Diablo meets LEGO meets... evil Theme Park Simulator? Sounds good on paper, but does it work?
By Nick Kolan on February 7, 2013 at 2:47 pm
Know what makes a great party game? Action RPGs like Diablo. You get to run around with friends, blowing up monsters and collecting sweet loot. They can be really hard, but often they reward you so frequently that every little roadblock gives you the chance to pick up some amazing new mace or helmet.
Know what else works well with some pals? Those LEGO movie-themed games. They’re simple, colourful, easy, and relatively brainless.
Where the two meet, you’ll find Dungeonland, a co-operative hack-n-slash that feels a little like Diablo burst through the seven layers of Hell and found only the colourful, simplified world of the LEGO games. Except things aren’t made of blocks, and… well, it’s not actually anywhere near as fun as that sounds.
Mechanically, Dungeonland sounds great on paper. There are three character classes – the Mage, Rogue and Warrior – and each has two special skills, a basic attack, and panic-button ability. The special skills can combine across classes to some extent to provide a well coordinated team an extra layer of potency. The skills, along with several passive things, can be tweaked via an in-game shop to change your style of play, too. You can be a hugely aggressive, in-your-face Rogue, or you can step back and be a little daintier, attacking from range and even dropping a barrel of potions for your injured friends-Rogue.
Sounds cool so far, but unfortunately a lot of the core skills – such as the Mage’s Ray of Awesome, which makes a target ally invulnerable for as long as you can keep casting it – are extremely passive. You cast it, and you can do nothing else but run around for as long as you want to keep it up. The Warrior has a passive shield-thing which makes him invulnerable too, and the same limitations apply. This means that playing as an effective team often means running around doing no damage but trying to keep a foe’s attention while your Rogue friend tries desperately to make up for all the damage you’re not doing.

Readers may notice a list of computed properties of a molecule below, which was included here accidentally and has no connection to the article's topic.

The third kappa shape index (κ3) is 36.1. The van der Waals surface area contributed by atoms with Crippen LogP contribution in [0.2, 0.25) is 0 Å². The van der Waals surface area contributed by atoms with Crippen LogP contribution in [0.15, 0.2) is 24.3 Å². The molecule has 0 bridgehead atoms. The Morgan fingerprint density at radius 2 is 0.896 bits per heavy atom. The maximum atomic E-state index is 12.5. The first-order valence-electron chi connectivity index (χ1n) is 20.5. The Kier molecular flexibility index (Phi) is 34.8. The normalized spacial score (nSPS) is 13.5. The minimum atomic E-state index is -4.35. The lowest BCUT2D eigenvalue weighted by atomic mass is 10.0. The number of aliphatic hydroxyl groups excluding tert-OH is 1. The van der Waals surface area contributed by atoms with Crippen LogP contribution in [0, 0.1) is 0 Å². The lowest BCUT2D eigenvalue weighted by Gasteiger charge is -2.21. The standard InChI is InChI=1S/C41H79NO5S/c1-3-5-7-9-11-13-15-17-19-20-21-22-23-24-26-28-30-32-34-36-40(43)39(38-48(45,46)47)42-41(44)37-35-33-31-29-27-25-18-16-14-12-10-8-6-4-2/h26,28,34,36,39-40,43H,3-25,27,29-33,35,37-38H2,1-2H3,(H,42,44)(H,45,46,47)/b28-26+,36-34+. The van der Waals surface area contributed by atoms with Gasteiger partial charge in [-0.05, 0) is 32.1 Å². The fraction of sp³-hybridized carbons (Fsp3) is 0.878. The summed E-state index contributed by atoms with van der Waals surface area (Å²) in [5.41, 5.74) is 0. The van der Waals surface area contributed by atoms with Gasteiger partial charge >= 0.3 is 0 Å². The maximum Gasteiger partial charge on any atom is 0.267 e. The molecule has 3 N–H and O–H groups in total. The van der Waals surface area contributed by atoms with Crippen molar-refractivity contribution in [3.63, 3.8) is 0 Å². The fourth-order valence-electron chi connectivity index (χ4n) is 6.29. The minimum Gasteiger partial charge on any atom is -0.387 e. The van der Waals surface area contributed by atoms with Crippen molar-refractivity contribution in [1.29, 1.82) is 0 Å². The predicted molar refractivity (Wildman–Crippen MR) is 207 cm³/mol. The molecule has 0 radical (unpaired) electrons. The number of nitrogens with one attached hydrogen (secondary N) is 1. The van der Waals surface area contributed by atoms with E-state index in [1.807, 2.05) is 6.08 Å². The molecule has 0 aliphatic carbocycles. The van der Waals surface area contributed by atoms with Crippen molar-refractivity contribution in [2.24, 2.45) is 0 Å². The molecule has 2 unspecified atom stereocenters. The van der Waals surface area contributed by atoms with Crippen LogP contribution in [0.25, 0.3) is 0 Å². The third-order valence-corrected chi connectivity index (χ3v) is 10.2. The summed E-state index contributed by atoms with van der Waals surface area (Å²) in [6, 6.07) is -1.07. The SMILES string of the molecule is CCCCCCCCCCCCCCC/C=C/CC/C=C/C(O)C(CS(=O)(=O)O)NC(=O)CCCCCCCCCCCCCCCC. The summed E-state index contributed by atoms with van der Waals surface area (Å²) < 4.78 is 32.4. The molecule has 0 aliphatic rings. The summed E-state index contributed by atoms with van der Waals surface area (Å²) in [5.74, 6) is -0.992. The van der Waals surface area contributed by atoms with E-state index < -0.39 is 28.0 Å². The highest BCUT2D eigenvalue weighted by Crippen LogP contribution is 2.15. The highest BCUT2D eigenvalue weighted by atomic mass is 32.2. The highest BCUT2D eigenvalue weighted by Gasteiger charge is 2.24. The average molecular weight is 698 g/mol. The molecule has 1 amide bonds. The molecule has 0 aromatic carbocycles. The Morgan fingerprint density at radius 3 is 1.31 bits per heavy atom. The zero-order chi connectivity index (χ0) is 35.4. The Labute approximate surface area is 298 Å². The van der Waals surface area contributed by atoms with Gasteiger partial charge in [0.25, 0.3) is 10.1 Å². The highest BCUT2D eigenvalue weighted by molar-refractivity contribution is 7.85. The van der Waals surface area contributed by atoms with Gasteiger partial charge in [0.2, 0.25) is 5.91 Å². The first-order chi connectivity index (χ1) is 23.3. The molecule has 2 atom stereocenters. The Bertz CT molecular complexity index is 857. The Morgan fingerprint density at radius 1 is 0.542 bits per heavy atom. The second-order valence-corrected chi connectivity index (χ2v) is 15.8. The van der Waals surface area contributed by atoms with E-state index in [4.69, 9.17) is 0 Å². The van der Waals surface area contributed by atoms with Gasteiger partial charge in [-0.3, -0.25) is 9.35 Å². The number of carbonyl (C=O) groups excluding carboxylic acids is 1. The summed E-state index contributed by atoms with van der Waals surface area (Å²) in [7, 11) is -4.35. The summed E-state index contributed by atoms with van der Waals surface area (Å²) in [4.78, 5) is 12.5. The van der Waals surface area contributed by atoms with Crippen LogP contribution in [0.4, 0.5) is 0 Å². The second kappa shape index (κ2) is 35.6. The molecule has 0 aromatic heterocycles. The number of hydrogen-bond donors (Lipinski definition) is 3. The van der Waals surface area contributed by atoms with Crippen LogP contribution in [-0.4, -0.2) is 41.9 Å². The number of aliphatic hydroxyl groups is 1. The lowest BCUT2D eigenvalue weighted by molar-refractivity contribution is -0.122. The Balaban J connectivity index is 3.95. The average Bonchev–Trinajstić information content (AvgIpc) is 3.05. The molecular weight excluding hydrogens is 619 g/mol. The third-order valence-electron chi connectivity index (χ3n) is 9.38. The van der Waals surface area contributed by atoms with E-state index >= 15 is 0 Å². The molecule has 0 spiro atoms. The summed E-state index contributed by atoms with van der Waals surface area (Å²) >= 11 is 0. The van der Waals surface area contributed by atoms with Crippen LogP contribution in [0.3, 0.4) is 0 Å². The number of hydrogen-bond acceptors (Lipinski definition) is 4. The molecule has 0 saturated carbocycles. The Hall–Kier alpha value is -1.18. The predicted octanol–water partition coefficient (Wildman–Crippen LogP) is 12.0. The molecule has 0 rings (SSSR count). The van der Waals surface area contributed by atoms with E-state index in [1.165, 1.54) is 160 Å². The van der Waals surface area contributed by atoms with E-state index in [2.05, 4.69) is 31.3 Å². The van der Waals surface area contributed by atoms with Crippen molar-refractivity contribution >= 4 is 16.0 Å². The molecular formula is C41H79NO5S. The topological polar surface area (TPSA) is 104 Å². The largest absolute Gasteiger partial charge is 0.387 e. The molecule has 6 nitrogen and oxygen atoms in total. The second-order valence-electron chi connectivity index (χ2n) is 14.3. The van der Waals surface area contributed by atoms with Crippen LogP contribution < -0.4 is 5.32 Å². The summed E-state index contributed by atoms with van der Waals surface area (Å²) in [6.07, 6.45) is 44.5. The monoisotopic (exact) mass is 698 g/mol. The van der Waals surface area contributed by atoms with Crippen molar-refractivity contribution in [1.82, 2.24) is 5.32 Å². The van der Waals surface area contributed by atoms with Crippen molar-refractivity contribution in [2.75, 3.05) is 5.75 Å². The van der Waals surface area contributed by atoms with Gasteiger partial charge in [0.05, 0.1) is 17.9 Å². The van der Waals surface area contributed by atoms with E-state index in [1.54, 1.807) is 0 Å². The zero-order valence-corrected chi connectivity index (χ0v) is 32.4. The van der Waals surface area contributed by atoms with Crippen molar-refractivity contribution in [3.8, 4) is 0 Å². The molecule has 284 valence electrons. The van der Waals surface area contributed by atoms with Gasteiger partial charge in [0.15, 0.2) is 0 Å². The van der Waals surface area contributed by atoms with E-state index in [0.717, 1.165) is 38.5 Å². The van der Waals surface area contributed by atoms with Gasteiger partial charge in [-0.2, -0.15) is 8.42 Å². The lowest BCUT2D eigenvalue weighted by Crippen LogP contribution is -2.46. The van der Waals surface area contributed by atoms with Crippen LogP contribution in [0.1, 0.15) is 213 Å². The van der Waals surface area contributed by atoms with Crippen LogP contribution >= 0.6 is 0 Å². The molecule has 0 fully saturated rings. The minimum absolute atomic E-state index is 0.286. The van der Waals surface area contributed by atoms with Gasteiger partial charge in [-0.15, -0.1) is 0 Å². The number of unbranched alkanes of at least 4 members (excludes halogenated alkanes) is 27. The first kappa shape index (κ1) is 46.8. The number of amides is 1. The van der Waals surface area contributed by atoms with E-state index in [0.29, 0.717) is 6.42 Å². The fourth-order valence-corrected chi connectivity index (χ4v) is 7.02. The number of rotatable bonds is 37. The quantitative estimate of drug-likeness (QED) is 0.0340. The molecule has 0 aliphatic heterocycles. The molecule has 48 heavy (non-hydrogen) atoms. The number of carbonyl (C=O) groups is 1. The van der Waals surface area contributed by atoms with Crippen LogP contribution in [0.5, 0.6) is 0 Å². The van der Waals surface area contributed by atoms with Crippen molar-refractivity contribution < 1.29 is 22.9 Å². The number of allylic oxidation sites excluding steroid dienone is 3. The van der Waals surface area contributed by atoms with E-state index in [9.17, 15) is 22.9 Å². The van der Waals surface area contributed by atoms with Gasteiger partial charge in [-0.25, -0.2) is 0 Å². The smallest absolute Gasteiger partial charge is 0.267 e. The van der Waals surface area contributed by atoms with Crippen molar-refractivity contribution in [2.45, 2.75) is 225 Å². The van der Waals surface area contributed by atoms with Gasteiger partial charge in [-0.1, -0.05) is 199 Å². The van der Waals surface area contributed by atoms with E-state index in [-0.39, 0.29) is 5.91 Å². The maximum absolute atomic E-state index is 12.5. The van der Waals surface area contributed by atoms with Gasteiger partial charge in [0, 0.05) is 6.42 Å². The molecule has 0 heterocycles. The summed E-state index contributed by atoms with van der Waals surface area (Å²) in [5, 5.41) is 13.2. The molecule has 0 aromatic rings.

Dungeonland is very much built for a coordinated team. If you don’t have some friends you play with regularly, you’re not likely to get very far. Dungeonland’s cartoony visuals mask very challenging gameplay. There are some AI-controlled bots, but even on the simplest difficulty they flounder uselessly. And unfortunately, you really need them to stay alive.
Failure is measured by a shared pool of lives. If an ally collapses and you can’t revive them in time, your entire team loses a life. If you’re out of lives and other ally dies, it’s game over. Even if you and the other ally are in perfect health. And when that happens, regardless of how far through the dungeon you were, it’s all over. You gotta start again.
There are three dungeon-styles currently available, all of which ooze personality and play on fantasy and theme-park tropes wonderfully, and a Dungeon Maestro mode, which is far and away Dungeonland‘s highlight. Rather than fight trolls on the battlefield, Dungeon Maestro gives you a birds-eye view of the dungeon, and the ability to place traps, spawn monsters and generally screw over the players in the dungeon. It’s hugely fun, but not especially well-tuned. It’s typically super easy to wipe out three players in a few short minutes, even on one of the lower difficulty levels. Dungeonland does not favour players in the actual dungeons.
There are lots of unlockables, both aesthetic and functional. In particular, each class has a couple unlockable variants, and most of the best stuff for Dungeon Maestro mode is locked behind a stack of coins (which you can actually earn quite easily). But given the overly-passive and often overly-punishing nature of Dungeonland, it may not hold your interest long enough for you to bother.
- Loaded with personality.
- Dungeon Maestro mode makes ruining friendships a blast.
- Skills feel very passive and unheroic.
- Very punishing, especially when you’re playing solo.
Our review copy of Dungeonland generously provided by Green Man Gaming, where you can buy Dungeonland for a mere $9.99. Thanks, GMG!
We have four copies of Dungeonland to give away in a secret competition! To enter, leave a comment on this article that uses the words ‘Ray of Awesome’ somewhere inside. We’ll pick four winners at random at midnight tonight and send them PMs with their game codes. Tee hee!